UCL News


Conference: Sports, Medicine and Immortality

31 January 2008


chinese athlete ornament ucl.ac.uk/drupal/site_news/sites/news/files/smiconference.pdf">Conference programme (pdf)
  • Wellcome Trust Centre for the History of Medicine at UCL
  • UCL & China
  • The Wellcome Trust Centre for the History of Medicine at UCL, the University of East London and Queen Mary, University of London, are hosting a two-day conference from 28-29 March 2008, entitled 'Sports, Medicine and Immortality: From Ancient China to the World Wide Web'

    Convened prior to the Beijing Olympics, the interdisciplinary conference will explore how critical appraisal of the history of sports, body cultivation and sports medicine can contribute to our shared experience of health today. The event, part of UCL's contribution to China Now, will be held at the British Museum and Queen Mary, University of London.

    Co-convener and expert in the history of Chinese medical practice, Dr Vivienne Lo (Wellcome Trust Centre for the History of Medicine at UCL), said: "Ancient regimen and techniques may seem remote, yet the practices often attempt to resolve issues that are common to us all. Some are directed at the immortality or longevity of the physical body, and include performance-enhancing nutrition and drug-taking. Others train the spirit and souls for the afterlife. Many emphasise the interconnectedness of the human body with its environment."

    The theme of day one will be longevity and immortality in the ancient worlds and afterworlds. Setting the cultural and historical scene for the upcoming Beijing Olympics, the First Emperor exhibition at the British Museum provides the perfect setting to focus on Qin and Han China.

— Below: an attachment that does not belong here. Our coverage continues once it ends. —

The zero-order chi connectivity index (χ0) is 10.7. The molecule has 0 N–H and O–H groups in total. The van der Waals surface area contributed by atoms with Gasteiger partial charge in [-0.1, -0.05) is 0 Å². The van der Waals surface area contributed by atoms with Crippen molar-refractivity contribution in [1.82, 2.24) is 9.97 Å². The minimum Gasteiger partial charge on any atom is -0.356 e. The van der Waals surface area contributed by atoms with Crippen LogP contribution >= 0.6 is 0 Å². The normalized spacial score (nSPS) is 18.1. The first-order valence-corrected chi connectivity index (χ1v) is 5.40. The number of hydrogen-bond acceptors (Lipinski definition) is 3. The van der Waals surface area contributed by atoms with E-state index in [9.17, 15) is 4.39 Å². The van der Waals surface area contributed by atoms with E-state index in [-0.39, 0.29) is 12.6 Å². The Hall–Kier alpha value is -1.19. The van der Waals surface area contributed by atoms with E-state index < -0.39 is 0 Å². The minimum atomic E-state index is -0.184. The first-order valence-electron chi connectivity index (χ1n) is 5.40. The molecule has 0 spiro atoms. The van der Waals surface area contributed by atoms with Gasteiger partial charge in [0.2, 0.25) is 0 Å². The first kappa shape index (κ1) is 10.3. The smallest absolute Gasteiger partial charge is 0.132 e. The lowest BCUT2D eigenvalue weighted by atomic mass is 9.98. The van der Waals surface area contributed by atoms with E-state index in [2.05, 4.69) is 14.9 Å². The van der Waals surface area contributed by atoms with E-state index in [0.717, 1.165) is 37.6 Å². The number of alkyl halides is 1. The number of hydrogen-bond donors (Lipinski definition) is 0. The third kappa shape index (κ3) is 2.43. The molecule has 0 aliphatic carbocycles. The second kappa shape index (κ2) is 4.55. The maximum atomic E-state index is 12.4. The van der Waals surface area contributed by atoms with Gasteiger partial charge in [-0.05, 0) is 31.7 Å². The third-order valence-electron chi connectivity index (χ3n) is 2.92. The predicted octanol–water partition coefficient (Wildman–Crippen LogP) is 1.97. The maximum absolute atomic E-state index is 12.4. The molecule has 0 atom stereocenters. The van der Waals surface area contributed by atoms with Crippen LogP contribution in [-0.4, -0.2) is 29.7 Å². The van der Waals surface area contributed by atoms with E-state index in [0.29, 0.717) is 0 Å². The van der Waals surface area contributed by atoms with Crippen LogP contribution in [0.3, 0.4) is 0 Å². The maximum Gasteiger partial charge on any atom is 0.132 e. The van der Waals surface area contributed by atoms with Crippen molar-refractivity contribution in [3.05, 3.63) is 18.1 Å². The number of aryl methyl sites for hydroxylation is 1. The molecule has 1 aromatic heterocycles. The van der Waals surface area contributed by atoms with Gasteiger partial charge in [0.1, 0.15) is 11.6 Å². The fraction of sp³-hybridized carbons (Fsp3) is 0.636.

There will be comparative treatments from the museum's Greco-Roman departments and invited specialists on ancient world sports medicine and sporting traditions. In the afternoon there will be a focus on South Asia and the modernisation of ancient sporting and body cultivation traditions.

    Core to the agenda will be how different sporting and exercise traditions become appropriate to changing bodies and populations.

    Day two will feature speakers exploring the all-important links between the cultural, regeneration, health and wellbeing domains of the legacy of the London Olympics in 2012. In advance of the games it is intended that such analysis be designed to enhance health promotion programmes and broader regeneration design.

    To find out more, use the links at the top of this article.

    Image: Painted earthen figurine of a warrior practising boxing, Tang Dynasty (unearthed from Tang Tomb no.336 at Asitana in Turfan, Xinjiang Province, 1960)